Recent events throughout California indicate that Muslim youth activists are being targeted for their “radical” behavior. On Friday night, the MCA Youth group and MSA West held a talk show called “Pushing the Envelope: Muslim Youth Activism” at Santa Clara’s masjid, MCA. The program discussed current events involving specific instances of so-called “radical” Muslim youth activism. The event that was frequently emphasized at the talk show was the Irvine 11 incident in which 11 students were arrested and are now facing possible academic disciplinary action for heckling Israeli Ambassador Michael Oren.
The speakers intended audience appeared to be the skeptics in our community; that is, those who condemn Muslim activists for their uncivil behavior and parents who are reluctant in supporting their youth in activism. As the Muslim community in the United States is held accountable for practically all the actions of people claiming to be Muslims, we see more and more members of the Muslim community becoming embarrassed, ashamed, and even fed up with the negative media attention activists have been attracting. I have personally encountered parents and adults who were upset and troubled over the “hasty” actions of the students at the Irvine 11 incident.
Regardless, these students are in dire need of support from their community. They are being threatened with harsh disciplinary actions, suspension or even expulsion, for interrupting Michael Oren during his speech. They are being threatened for an act of civil disobedience that is not only observed in the history of the United States, but continues to resound across our nation in present times. Reem Salahi emphasized to the audience that this incident is not a matter of the law or crime, it is a matter of politics. Indeed, having the University punish these students will serve as a reminder to future activists that oppose the higher power: don’t mess with the big guys running this town; we can, have, and will punish you for pushing the envelope.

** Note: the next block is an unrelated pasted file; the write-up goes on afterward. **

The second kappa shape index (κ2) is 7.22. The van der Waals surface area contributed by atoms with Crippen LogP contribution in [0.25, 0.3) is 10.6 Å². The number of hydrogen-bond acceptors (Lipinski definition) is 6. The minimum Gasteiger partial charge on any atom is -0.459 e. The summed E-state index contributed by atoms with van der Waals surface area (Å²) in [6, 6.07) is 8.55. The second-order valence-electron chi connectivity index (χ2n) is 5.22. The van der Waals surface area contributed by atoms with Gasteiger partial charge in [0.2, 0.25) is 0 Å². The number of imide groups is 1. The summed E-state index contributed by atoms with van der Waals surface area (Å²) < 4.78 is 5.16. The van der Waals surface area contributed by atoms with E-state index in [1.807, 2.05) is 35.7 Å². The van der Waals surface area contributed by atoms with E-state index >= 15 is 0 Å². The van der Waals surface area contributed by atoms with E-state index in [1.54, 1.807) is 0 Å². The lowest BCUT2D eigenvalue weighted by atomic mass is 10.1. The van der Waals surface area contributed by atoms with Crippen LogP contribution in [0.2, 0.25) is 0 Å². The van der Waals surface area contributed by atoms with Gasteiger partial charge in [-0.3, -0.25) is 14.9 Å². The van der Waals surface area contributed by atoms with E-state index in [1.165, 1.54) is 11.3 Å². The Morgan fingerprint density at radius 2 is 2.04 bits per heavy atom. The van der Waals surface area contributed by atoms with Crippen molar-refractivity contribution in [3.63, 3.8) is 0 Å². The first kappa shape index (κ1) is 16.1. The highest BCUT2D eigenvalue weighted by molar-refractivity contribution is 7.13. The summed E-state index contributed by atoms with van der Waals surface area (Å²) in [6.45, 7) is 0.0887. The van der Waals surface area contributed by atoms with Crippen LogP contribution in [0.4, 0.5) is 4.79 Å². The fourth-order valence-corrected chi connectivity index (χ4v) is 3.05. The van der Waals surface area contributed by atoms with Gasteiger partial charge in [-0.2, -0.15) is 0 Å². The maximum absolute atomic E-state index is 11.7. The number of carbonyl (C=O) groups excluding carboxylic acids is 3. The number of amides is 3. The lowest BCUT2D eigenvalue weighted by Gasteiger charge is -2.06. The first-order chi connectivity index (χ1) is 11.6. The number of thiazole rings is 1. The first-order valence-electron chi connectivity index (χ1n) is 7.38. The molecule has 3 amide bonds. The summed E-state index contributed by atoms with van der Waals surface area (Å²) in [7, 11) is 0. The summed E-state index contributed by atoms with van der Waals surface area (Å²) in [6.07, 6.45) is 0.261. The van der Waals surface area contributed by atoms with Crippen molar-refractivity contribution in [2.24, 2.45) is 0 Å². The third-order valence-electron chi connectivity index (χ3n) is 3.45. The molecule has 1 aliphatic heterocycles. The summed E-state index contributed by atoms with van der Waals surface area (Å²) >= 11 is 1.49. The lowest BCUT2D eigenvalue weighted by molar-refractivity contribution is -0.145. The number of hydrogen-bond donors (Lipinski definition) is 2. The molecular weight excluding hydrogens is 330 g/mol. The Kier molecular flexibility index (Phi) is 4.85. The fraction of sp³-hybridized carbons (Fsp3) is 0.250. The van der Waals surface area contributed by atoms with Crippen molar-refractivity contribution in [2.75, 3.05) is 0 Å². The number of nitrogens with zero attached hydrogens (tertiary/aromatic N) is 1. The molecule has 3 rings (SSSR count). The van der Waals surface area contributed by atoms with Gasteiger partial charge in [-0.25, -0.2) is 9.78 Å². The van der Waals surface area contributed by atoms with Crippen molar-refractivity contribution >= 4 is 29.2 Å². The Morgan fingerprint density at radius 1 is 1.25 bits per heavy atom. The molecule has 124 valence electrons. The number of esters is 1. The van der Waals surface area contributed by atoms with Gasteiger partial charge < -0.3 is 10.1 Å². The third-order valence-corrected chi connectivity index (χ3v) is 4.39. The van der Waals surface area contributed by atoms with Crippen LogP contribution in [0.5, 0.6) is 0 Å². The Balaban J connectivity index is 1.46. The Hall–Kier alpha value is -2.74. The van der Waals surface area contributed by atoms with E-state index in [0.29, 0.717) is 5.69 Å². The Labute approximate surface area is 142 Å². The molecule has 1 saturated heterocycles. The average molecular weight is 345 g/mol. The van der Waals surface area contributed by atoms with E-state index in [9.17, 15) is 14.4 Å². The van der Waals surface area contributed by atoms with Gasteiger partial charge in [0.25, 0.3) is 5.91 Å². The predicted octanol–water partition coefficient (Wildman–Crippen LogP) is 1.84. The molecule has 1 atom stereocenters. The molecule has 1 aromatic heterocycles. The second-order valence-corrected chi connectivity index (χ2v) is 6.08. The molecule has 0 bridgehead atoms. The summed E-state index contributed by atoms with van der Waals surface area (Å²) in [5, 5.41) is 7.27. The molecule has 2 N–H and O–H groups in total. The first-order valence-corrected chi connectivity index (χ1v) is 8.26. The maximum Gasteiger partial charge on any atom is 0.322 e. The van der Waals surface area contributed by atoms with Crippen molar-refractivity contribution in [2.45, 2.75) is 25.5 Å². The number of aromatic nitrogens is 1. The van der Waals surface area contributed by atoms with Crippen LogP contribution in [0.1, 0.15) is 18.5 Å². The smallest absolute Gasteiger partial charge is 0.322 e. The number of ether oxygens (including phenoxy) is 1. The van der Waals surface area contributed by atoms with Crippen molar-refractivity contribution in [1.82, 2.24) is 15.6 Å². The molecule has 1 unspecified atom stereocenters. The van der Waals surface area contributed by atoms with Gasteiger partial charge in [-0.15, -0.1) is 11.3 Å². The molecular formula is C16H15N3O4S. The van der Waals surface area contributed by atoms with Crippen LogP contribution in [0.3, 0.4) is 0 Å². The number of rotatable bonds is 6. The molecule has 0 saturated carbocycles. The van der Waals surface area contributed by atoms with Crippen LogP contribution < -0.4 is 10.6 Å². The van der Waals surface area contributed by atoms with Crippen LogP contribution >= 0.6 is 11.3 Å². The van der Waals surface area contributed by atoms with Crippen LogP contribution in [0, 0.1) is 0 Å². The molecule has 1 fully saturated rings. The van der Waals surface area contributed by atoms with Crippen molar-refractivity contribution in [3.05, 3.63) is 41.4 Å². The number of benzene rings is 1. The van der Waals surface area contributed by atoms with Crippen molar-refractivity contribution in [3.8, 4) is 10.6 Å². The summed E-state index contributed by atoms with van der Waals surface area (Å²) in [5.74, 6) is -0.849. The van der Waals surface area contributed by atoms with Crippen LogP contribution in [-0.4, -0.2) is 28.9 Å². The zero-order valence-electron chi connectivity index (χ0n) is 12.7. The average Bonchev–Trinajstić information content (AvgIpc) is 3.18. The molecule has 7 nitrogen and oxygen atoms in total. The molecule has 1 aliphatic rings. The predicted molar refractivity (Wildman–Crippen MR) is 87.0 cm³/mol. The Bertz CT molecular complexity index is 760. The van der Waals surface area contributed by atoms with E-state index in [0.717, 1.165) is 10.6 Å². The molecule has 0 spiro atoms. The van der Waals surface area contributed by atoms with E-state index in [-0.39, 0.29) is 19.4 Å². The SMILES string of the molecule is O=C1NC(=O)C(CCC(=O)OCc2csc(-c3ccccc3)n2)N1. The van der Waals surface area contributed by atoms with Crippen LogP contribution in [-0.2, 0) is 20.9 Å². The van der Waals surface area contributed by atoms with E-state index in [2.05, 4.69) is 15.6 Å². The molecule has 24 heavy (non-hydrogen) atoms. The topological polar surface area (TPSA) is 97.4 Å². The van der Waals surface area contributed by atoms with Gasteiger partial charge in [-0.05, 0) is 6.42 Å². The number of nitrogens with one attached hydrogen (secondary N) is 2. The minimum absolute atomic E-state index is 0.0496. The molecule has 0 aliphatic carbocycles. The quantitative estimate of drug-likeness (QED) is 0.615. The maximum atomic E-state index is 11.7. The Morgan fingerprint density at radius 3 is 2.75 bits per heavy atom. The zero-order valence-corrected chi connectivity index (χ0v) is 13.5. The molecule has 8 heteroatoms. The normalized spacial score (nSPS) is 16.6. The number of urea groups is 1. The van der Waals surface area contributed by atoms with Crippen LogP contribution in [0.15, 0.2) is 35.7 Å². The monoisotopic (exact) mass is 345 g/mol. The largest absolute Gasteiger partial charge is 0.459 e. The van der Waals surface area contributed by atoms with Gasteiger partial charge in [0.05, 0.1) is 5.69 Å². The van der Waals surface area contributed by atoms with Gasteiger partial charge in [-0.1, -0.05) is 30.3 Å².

Such a punishment will set an unfortunate precedent for American Muslim youth. It will constrict how we go about bringing justice to our discriminating and imperfect society and approach social improvement. Injustices continue to exist – racial, political, religious, economic. This is no time for any of us, Muslims or non-Muslims, youth or adults, to sit back and watch such injustices occur. The Prophet (peace be upon him) said, “Whosoever of you sees an evil action, let him change it with his hand; and if he is not able to do so, then with his tongue; and if he is not able to do so, then with his heart – and that is the weakest of faith.” (Hadith al-Bukhari)
So what does activism mean?
To Reem Salahi, activism means thinking about others in this world, being concerned for not only yourself but for others who are deprived of basic rights and privileges. To Imam Malik, activism is an act of worship as we are “enjoining what is right and forbidding what is wrong” (Qur’an, 3: 104).
Activism entails more than just protesting controversial speakers and war criminals. It also means becoming an active member of the community through service and involvement. Moina Shaiq gave implementable advice to the youth: volunteer at the library, go to local meetings, give back to the community. “Leave this world in a better place than you found it,” Sister Moina advocates.
Sadly, the Muslim presence in the community is lacking. Where are we at community events or PTSA meetings? Society needs to be exposed to Muslims in order to put a face to this group that is on the hot seat. That was the core theme of the event: that we need to start defining who we are instead of letting the media or the public define us. We claim to be compassionate and considerate of our neighbors, and generous with the needy, but we need to show it through our actions. Community involvement is essentially a form of activism as we interact within our larger society while striving to bring about a change to the image of Islam and Muslims.